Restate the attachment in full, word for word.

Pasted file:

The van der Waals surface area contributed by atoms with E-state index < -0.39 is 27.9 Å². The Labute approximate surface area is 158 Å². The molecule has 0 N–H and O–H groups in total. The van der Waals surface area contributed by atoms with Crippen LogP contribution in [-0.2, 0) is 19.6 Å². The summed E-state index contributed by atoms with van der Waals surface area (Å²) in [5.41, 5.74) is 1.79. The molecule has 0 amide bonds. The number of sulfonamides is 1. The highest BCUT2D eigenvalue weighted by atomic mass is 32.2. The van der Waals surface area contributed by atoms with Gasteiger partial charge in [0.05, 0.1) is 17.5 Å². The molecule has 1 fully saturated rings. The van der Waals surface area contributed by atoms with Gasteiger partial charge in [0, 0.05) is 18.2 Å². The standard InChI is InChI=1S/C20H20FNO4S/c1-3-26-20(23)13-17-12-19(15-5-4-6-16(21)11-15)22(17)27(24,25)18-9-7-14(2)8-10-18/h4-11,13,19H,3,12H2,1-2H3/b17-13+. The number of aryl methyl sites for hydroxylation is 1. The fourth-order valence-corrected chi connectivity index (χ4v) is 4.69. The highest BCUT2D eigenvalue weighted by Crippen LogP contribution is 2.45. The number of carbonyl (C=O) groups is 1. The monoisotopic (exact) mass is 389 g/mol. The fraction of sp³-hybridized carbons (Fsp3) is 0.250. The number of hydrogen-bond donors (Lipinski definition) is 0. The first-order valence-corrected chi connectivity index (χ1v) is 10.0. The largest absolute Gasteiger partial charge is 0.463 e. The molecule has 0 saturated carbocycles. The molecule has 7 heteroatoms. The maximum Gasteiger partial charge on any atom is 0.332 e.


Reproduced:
The van der Waals surface area contributed by atoms with E-state index < -0.39 is 27.9 Å². The Labute approximate surface area is 158 Å². The molecule has 0 N–H and O–H groups in total. The van der Waals surface area contributed by atoms with Crippen LogP contribution in [-0.2, 0) is 19.6 Å². The summed E-state index contributed by atoms with van der Waals surface area (Å²) in [5.41, 5.74) is 1.79. The molecule has 0 amide bonds. The number of sulfonamides is 1. The highest BCUT2D eigenvalue weighted by atomic mass is 32.2. The van der Waals surface area contributed by atoms with Gasteiger partial charge in [0.05, 0.1) is 17.5 Å². The molecule has 1 fully saturated rings. The van der Waals surface area contributed by atoms with Gasteiger partial charge in [0, 0.05) is 18.2 Å². The standard InChI is InChI=1S/C20H20FNO4S/c1-3-26-20(23)13-17-12-19(15-5-4-6-16(21)11-15)22(17)27(24,25)18-9-7-14(2)8-10-18/h4-11,13,19H,3,12H2,1-2H3/b17-13+. The number of aryl methyl sites for hydroxylation is 1. The fourth-order valence-corrected chi connectivity index (χ4v) is 4.69. The highest BCUT2D eigenvalue weighted by Crippen LogP contribution is 2.45. The number of carbonyl (C=O) groups is 1. The monoisotopic (exact) mass is 389 g/mol. The fraction of sp³-hybridized carbons (Fsp3) is 0.250. The number of hydrogen-bond donors (Lipinski definition) is 0. The first-order valence-corrected chi connectivity index (χ1v) is 10.0. The largest absolute Gasteiger partial charge is 0.463 e. The molecule has 0 saturated carbocycles. The molecule has 7 heteroatoms. The maximum Gasteiger partial charge on any atom is 0.332 e.